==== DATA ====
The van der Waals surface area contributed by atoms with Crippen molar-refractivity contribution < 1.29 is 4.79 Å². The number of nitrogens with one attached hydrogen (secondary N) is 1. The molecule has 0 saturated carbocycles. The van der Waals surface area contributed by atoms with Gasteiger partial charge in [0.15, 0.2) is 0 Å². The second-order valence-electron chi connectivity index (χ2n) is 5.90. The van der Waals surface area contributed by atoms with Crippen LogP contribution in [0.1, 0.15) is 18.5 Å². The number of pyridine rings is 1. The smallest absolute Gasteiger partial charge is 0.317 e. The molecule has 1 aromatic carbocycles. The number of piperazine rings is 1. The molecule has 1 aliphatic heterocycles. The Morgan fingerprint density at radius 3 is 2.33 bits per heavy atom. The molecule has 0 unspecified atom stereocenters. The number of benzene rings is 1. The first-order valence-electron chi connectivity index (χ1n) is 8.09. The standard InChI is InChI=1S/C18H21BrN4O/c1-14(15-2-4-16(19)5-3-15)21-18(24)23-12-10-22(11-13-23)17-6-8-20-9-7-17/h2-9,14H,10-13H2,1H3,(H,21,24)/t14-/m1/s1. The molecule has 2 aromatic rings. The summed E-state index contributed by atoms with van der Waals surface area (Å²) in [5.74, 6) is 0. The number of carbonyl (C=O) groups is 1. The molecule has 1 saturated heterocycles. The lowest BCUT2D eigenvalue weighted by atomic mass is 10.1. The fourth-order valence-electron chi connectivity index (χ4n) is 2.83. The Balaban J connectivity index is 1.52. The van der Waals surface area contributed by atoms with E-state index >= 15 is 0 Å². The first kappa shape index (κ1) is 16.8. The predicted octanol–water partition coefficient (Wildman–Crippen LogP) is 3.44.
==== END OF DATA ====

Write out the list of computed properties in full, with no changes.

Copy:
The van der Waals surface area contributed by atoms with Crippen molar-refractivity contribution < 1.29 is 4.79 Å². The number of nitrogens with one attached hydrogen (secondary N) is 1. The molecule has 0 saturated carbocycles. The van der Waals surface area contributed by atoms with Gasteiger partial charge in [0.15, 0.2) is 0 Å². The second-order valence-electron chi connectivity index (χ2n) is 5.90. The van der Waals surface area contributed by atoms with Crippen LogP contribution in [0.1, 0.15) is 18.5 Å². The number of pyridine rings is 1. The smallest absolute Gasteiger partial charge is 0.317 e. The molecule has 1 aromatic carbocycles. The number of piperazine rings is 1. The molecule has 1 aliphatic heterocycles. The Morgan fingerprint density at radius 3 is 2.33 bits per heavy atom. The molecule has 0 unspecified atom stereocenters. The number of benzene rings is 1. The first-order valence-electron chi connectivity index (χ1n) is 8.09. The standard InChI is InChI=1S/C18H21BrN4O/c1-14(15-2-4-16(19)5-3-15)21-18(24)23-12-10-22(11-13-23)17-6-8-20-9-7-17/h2-9,14H,10-13H2,1H3,(H,21,24)/t14-/m1/s1. The molecule has 2 aromatic rings. The summed E-state index contributed by atoms with van der Waals surface area (Å²) in [5.74, 6) is 0. The number of carbonyl (C=O) groups is 1. The molecule has 1 saturated heterocycles. The lowest BCUT2D eigenvalue weighted by atomic mass is 10.1. The fourth-order valence-electron chi connectivity index (χ4n) is 2.83. The Balaban J connectivity index is 1.52. The van der Waals surface area contributed by atoms with E-state index >= 15 is 0 Å². The first kappa shape index (κ1) is 16.8. The predicted octanol–water partition coefficient (Wildman–Crippen LogP) is 3.44.